Some Baltimore Ravens players expressed frustration about what has become one of the largest COVID-19 outbreaks in professional sports.

After Wednesday’s 19-14 loss to the undefeated Pittsburgh Steelers, Baltimore players questioned a lack of preparation as well as some of the NFL’s decisions during a time when at least one Ravens player tested positive for 10 straight days.

“It’s not about whether or not guys want to play,” quarterback Robert Griffin III said after filling in for reigning NFL MVP Lamar Jackson, who tested positive last week. “It’s about whether or not our safety is actually being taken into account. I can’t say much more than that.”

The Ravens-Steelers game, which was originally scheduled for Thanksgiving night, was played six days later after three postponements. The last postponement came after Ravens players said in a Monday teleconference that they didn’t want to play the game Tuesday because of safety concerns, a source said. The source added that one suggestion from the players was to move the game to Thursday, but the NFL compromised by shifting it to Wednesday.

Baltimore was limited to walk-throughs on Monday and Tuesday after being shut out of its facility for five days. Griffin called the socially distanced walk-throughs “abnormal” and said they weren’t run at full speed. He believes the lack of full practices contributed to his getting injured in the second quarter.

“I pulled a hamstring today,” Griffin said. “I’ve never pulled a hamstring in my life. You see guys going down left and right.”

Ravens cornerback Jimmy Smith left because of a groin injury in the second quarter. Defensive end Derek Wolfe, safety DeShon Elliott, offensive tackle D.J. Fluker and cornerback Marcus Peters all suffered injuries but returned to the game.

Ravens players also had issue with the decision to reopen the team facility. After two Baltimore players tested positive following an overtime loss to the Tennessee Titans on Nov. 22, the NFL closed the Ravens’ facility Monday morning before allowing players and coaches to reenter Monday afternoon. The facility remained open until noon Tuesday. During that time, the Ravens held a walk-through, with players wearing masks.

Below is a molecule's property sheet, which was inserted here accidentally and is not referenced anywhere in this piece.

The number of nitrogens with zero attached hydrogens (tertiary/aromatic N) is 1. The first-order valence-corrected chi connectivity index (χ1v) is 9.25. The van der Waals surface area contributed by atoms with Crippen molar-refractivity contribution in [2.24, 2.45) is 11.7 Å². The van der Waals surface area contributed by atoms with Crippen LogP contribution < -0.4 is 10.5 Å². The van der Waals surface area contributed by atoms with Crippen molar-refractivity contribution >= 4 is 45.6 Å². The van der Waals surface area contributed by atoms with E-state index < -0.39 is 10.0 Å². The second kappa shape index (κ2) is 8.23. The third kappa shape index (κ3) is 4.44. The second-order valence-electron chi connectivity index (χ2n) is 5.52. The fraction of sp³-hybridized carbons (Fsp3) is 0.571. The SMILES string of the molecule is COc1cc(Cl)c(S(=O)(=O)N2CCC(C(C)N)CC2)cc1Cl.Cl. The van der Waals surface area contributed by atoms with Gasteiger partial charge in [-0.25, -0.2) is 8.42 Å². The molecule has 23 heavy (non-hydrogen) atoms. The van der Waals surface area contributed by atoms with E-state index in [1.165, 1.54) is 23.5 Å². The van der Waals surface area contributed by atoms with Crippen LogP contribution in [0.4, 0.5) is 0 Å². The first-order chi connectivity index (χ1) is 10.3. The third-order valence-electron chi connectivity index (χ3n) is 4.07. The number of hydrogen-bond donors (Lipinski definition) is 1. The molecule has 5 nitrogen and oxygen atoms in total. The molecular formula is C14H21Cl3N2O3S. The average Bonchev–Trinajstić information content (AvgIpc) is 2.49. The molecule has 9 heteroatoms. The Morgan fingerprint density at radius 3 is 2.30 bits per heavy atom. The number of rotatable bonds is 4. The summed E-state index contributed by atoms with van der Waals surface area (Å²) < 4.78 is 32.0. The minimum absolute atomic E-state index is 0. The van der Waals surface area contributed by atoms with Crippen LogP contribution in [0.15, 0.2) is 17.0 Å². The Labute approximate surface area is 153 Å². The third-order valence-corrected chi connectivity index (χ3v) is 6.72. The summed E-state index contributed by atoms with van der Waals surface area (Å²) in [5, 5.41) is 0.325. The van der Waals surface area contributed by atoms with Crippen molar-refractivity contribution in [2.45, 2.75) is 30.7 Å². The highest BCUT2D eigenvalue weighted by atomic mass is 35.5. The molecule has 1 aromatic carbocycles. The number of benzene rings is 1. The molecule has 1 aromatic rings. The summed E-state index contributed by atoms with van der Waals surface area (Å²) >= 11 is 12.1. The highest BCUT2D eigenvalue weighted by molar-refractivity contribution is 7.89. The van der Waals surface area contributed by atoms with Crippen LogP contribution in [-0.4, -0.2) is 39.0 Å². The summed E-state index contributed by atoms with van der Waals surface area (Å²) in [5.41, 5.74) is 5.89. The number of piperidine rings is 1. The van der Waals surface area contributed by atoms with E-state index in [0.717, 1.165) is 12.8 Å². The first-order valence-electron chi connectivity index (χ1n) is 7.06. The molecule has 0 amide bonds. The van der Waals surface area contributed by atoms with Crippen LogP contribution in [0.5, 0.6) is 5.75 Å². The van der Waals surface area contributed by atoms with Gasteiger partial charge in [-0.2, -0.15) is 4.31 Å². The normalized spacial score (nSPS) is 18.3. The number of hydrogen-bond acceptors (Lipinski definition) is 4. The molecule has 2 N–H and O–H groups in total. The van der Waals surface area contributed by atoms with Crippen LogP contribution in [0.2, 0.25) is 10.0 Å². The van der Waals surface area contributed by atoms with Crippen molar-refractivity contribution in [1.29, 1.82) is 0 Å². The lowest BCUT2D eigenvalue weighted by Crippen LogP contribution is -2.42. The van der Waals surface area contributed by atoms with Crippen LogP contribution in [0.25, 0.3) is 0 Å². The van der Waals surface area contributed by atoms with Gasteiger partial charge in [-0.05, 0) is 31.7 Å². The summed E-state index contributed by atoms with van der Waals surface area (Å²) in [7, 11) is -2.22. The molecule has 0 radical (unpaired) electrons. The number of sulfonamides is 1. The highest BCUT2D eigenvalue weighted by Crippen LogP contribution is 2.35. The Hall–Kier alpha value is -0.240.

“I don’t know what comes with me saying this, but, of course, on Monday and Tuesday, we’re wondering, ‘Why were we allowed back in the building if we say everything is based off contact tracing and things like that, and that’s what’s told to us?'” Ravens safety Chuck Clark said. “We’ve got to look at some of those things.”

Other players praised the Ravens’ organization for their handling of the situation.

“Everyone in the Ravens’ organization did the best thing for player safety they possibly could and to make sure this game happened,” guard Bradley Bozeman said. “The players wanted it to happen. The coaches wanted it to happen. But we were also concerned with safety, and I think they all did a really good job handling it.”

Said linebacker Tyus Bowser: “When you deal with something like this … we had a couple concerns. But I just know, with our president Dick Cass, [general manager] Eric DeCosta and coach [John] Harbaugh, they had our best interest, and they were trying to do everything they could to get us ready for this game.”

Since Nov. 23, the Ravens have placed a total of 23 players on the reserve/COVID-19 list for either testing positive or being identified as high-risk close contacts. Baltimore has reduced that list to 17 players currently, but it had to promote 10 players from the practice squad Wednesday to fill out a 48-man game-day roster.

Harbaugh said it was an emotional time for the team, and he said everyone did their best to be transparent and honest in answering players’ questions.

“I just feel like the league did their best. We did our best,” Harbaugh said. “We didn’t bat 1.000. Nobody did. The league didn’t. Nobody did. You can’t bat 1.000 against this thing. But I think our response, in terms of our effort, was a perfect effort.”

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